All ratios given are volume ratios unless stated otherwise. Commercially available chemicals were used without prior purification. Solvents (cyclohexane, dichloromethane, ethyl acetate) were dried with standardized methods. Inert gas atmosphere reactions were performed under argon using standard Schlenk techniques and oven-dried glassware prior to use. Thin-layer chromatography was performed with TLC plates form Merck (aluminum sheets silica gel 60 F254) and detection was performed by fluorescent light λ = 245 nm and λ = 366 nm. Purification of products by column chromatography was done on silica gel 60, 40–63 μm from Merck. For 1H and 13C NMR analysis a Bruker Avance I 400 MHz instrument was used with 400 MHz for 1H spectra, 162 MHz for 31P spectra and 101 MHz for 13C spectra or a Bruker Avance I 500 MHz instrument was used with 500 MHz for 1H spectra and with 126 MHz for 13C spectra. The allocation of NMR signals was accomplished with H,H-COSY, HMBC or HSQC spectra. Deuterated solvents chloroform-d1 and DMSO-d6 were obtained from Deutero GmbH and the remaining non-deuterated solvent signals were used as internal standards as references for the 1H shifts and 13C shifts which are all reported on the δ [ppm] scale. UV–vis spectra were measured on a Lambda 18 instrument from Perkin Elmer and fluorescence spectra were measured on a LS50B instrument from Perkin Elmer. All EI spectra were measured on a MAT 95 XL instrument from Thermo Finnigan and ESI spectra of synthesized compounds were measured with either the micrOTOF-Q instrument from Bruker Daltonik GmbH or with an Orbitrap XL instrument from Thermo Fisher Scientific.

Charge-tagged catalyst (1∙Cl)

The charge-tagged catalyst 1∙Cl was synthesized according to the protocol of Willms et al. [18].

1-Benzoyl-2-p-toluoylhydrazide (6)

Under argon atmosphere benzhydrazide (0.09 g, 0.64 mmol, 1.0 equiv) was dissolved in dichloromethane (6.5 mL) and within 40 min p-toluoyl chloride (0.11 g, 0.71 mmol, 1.1 equiv) in dichloromethane (1.3 mL) was added dropwise under constant stirring. A colorless solid precipitated. The suspension was stirred for 1 h at room temperature. The solid was filtered off and washed with dichloromethane (10 mL) and dried in vacuo. 0.12 g of raw product were obtained and purified via column chromatography (ethyl acetate/cyclohexane 4:1, Rf = 0.91). 0.10 g of colorless solid were obtained. The protocol has been adapted from Wang et al. [55]. Yield: 0.10 g (0.39 mmol, 83%), 1H NMR (400 MHz, DMSO-d6, 298 K) δ [ppm] 10.46 (s, 2H, H-7, H-8), 7.96–7.93 (m, 2H, H-11), 7.85 (pd, 2H, H-4), 7.62–7.57 (m, 1H, H-13), 7.55–7.50 (m, 2H, H-12), 7.33 (pd, 2H, H-3), 2.38 (s, 3H, H-1); 13C{1H} NMR (101 MHz, DMSO-d6, 298 K) δ [ppm] 165.9 (C-9), 165.8 (C-6), 141.9 (C-2), 132.6 (C-13), 131.8 (C-10), 129.8 (C-5), 129.0 (C-3), 128.5 (C-12), 127.51 (C-4), 127.47 (C-11), 21.1 (C-1). The numbering of the atoms in the molecule can be found in Supporting Information File 1. The allocation of signals has been done with HMBC and HSQC spectra. HRESIMS(+) m/z: [M + Na]+ calcd for C15H14N2O2Na, 277.0947; found, 277.0981.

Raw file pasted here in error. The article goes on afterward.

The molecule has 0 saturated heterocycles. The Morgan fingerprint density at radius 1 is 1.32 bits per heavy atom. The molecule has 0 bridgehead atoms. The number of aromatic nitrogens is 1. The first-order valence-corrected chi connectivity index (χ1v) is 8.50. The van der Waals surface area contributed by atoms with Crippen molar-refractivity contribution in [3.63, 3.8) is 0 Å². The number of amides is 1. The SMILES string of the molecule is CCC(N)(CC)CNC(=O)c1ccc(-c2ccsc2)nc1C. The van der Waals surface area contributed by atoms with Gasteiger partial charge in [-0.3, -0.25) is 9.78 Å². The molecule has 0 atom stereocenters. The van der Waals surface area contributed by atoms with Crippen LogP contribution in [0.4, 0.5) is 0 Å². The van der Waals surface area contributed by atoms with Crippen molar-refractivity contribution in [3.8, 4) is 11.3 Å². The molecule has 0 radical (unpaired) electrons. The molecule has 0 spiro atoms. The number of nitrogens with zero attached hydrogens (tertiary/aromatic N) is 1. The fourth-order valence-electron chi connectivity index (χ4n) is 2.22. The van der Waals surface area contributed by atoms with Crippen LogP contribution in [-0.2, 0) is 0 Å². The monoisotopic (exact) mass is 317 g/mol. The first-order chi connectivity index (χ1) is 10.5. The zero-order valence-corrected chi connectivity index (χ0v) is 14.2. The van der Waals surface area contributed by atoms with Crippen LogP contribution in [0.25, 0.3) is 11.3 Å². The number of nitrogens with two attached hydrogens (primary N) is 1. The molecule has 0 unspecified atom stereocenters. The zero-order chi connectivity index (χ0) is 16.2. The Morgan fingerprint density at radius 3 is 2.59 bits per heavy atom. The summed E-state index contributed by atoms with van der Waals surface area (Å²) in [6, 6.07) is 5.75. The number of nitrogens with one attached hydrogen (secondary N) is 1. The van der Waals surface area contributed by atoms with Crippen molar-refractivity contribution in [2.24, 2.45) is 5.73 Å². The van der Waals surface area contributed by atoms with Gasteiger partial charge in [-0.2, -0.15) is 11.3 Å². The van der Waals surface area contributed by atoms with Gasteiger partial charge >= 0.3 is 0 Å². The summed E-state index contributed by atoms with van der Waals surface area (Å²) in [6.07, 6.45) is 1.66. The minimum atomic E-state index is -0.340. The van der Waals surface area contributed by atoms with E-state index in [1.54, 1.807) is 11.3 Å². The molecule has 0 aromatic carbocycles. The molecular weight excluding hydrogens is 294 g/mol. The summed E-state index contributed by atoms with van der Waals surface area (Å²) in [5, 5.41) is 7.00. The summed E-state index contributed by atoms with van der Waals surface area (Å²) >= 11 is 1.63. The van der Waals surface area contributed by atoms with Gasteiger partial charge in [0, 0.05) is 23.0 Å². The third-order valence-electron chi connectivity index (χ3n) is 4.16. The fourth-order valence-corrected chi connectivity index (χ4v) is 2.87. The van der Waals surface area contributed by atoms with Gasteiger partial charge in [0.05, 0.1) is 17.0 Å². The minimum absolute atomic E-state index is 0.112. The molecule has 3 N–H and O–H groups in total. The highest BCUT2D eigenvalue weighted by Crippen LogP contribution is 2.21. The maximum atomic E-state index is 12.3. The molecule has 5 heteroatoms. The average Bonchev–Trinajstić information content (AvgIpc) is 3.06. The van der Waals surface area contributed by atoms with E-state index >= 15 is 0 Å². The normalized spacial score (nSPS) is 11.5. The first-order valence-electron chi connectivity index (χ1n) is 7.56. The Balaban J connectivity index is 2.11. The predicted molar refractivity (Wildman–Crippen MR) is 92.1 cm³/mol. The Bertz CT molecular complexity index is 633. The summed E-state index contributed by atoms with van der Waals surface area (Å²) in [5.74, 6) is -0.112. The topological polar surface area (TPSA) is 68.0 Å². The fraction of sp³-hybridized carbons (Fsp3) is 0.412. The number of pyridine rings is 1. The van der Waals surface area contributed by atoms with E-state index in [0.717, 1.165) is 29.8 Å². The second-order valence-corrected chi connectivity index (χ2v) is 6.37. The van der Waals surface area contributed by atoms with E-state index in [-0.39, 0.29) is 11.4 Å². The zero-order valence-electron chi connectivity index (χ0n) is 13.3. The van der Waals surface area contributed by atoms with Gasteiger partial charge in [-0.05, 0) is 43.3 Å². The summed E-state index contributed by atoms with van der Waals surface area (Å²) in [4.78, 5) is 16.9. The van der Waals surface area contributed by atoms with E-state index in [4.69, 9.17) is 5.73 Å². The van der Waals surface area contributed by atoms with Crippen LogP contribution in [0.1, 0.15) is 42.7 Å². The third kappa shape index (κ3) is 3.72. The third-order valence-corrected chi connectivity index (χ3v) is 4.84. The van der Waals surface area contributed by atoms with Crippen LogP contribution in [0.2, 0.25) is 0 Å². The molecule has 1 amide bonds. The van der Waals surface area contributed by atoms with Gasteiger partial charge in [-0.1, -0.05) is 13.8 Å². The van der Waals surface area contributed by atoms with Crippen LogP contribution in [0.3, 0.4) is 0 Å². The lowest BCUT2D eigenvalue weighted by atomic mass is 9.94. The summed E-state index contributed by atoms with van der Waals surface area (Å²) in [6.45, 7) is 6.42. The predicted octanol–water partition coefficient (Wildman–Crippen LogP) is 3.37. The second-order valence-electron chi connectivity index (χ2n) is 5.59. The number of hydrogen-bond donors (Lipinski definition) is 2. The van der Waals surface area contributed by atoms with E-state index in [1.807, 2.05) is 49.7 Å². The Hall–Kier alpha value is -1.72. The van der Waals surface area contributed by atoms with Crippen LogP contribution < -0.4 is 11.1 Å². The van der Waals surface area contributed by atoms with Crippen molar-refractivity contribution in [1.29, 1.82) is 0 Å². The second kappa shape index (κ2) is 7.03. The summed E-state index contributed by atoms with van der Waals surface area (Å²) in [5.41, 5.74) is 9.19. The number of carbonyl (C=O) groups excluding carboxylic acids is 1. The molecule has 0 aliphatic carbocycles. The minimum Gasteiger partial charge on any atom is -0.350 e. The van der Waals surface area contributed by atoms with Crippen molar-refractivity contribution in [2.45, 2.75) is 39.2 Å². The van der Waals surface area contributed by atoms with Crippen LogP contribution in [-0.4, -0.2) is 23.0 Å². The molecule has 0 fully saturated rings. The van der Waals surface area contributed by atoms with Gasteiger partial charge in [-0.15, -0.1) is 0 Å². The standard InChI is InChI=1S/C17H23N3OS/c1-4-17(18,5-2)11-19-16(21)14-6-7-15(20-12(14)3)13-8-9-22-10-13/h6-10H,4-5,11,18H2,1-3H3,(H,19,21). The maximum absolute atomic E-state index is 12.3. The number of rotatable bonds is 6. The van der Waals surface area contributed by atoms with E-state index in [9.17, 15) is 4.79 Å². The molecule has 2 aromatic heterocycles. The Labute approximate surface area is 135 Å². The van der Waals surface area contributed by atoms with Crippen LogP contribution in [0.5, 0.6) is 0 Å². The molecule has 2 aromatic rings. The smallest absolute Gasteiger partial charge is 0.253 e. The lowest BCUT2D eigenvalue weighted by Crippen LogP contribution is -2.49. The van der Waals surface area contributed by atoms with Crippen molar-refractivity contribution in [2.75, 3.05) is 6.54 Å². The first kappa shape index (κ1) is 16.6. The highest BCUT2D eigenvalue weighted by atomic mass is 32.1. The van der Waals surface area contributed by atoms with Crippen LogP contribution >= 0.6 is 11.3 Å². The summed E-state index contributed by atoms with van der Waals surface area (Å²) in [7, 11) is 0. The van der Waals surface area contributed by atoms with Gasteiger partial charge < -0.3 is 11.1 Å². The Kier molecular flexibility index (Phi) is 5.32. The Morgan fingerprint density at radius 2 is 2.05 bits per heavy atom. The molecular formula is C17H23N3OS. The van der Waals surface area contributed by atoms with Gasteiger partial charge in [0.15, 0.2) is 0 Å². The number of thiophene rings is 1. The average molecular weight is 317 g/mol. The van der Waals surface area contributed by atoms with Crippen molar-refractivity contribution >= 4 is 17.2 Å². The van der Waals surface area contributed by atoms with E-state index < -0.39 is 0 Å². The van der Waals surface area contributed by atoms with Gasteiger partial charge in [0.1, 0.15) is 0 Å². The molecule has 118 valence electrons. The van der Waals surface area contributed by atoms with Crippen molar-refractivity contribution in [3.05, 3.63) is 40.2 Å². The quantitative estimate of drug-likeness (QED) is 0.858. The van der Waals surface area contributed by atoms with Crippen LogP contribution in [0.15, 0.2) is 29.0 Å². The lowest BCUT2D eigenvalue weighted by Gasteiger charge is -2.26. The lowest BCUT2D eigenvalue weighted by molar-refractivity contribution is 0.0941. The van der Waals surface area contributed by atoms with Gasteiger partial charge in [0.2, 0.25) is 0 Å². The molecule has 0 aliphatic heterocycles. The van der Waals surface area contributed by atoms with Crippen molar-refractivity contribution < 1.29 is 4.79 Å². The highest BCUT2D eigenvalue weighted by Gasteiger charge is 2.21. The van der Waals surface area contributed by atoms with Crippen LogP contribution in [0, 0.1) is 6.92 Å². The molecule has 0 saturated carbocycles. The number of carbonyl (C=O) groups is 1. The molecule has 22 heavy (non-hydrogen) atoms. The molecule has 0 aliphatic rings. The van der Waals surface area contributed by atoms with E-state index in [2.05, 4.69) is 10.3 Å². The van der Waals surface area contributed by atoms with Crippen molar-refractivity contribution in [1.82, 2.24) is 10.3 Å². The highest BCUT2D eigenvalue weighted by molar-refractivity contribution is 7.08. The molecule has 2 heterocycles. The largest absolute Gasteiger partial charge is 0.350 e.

N-(Chloro(phenyl)methylene)-4-methylbenzohydrazonoyl chloride (7)

Under argon atmosphere 6 (1.00 g, 7.34 mmol, 1.0 equiv) was dissolved in toluene (50 mL) and phosphorous pentachloride (8.05 g, 36.72 mmol, 5.0 equiv) was added. The mixture was stirred at reflux conditions for 3 h. The solvent was distilled of in vacuo at 40 °C. The raw product (0.65 g) was purified via column chromatography (cyclohexane/dichloromethane, 100:1, Rf = 0.23). A yellow solid was obtained (0.48 g). The protocol has been adapted from Wang et al. [55]. Yield: 0.48 g (1.65 mmol, 48%), 1H NMR (400 MHz, CDCl3, 298 K) δ [ppm] 8.17–8.14 (m, 2H, H-9), 8.04 (pd, 2H, H-4), 7.56–7.52 (m, 1H, H-11), 7.51–7.46 (m, 2H, H-10), 7.29 (pd, 2H, H-3), 2.44 (s, 3H, H-1); 13C{1H} NMR (101 MHz, CDCl3, 298 K) δ [ppm] 144.6 (C-7), 144.3 (C-6), 142.6 (C-2), 133.9 (C-8), 131.9 (C-11), 131.1 (C-5), 129.4 (C-3), 128.69 (C-4, C-9), 128.65 (C-10), 21.7 (C-1). The numbering of the atoms in the molecule can be found in Supporting Information File 1. The allocation of signals has been done with HMBC and HSQC spectra; EIMS (70 eV) m/z (%): 290.0 (69) [M]+•, 255.0 (69) [M − Cl]+, 152.0 (100) [M − C8H7Cl]+•, 138.0 (47), 117.0 (38), 103.0 (39), 91.0 (42) [C7H7]+, 77.0 (39) ) [C6H5]+.